I found this story less believable than Marvel creating a gibbon-based super-villain. Clyde’s plan doesn’t seem to make much sense once he impedes the Wahnooki’s chances of wiping out the white men by selling them blanks. The Wahnooki are offensively stupid. Plus: I can’t write “Wahnooki” without giggling.

The “Ridin’ the Trail with Rawhide” letters page appears after the first page of the Wahnooki story. Six readers were represented on the page.

Robert K. Gillis of Elmsford, New York, didn’t like George Roussos’ inking and wanted to see John Tartaglione back on the Rawhide Kid. He didn’t get his wish.

Howard Leroy Davis of Pitman, New Jersey commits on the Rawhide Kid and Two Gun Kid reprints in The Mighty Marvel Western #17. The old Rawhide Kid stories featured the pre-Johnny Clay version with some editing and redrawing. Davis was ok with that. But the editing and redrawing on the Two Gun Kid reprint was jarring. That story came from the pre-masked hero version of Two Gun, a yarn in which no one seemed to notice the hero was wearing a mask. Honestly, that’s what made those reprints fun for me and why I’ve just started collecting The Mighty Marvel Western. In any case, Marvel said they would stop adding the mask to Two Gun Kid reprints from that time.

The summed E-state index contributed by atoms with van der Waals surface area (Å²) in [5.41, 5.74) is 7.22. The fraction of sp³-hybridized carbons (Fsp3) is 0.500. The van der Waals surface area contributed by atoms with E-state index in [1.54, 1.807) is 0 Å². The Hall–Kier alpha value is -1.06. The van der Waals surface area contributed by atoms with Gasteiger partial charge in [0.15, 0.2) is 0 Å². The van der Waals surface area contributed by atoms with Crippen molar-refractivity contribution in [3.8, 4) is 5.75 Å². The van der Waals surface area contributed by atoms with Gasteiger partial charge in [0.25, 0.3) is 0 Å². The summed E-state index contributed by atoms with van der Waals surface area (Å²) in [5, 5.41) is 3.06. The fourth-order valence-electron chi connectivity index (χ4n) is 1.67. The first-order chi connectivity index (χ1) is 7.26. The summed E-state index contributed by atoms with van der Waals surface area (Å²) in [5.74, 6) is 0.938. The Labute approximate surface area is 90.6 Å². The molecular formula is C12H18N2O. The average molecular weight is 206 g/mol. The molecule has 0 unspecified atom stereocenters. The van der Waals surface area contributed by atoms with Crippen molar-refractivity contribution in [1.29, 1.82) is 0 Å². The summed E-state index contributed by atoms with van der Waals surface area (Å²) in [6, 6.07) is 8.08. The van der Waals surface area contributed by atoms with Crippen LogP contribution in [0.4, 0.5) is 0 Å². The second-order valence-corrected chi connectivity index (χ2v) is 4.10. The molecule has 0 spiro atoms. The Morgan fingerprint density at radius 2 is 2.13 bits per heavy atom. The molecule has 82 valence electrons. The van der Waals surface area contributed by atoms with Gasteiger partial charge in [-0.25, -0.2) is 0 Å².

Dennis Sellers of Huntingdon, Tennessee wanted to see more of the characters introduced in the originally all-new Western Gunfighters title. After a plug for the new Ghost Rider, Marvel said it would try to use them as guest stars in titles like Red Wolf and Outlaw Kid. The Gunhawk did appear in that month’s Outlaw Kid.

Arnold Brown of Taylorsville, Kentucky had nothing but praise for the Dick Ayers art in Rawhide Kid #96. Marvel responded that there would be more Ayers in the upcoming months, though Lieber would be the regular writer and artist.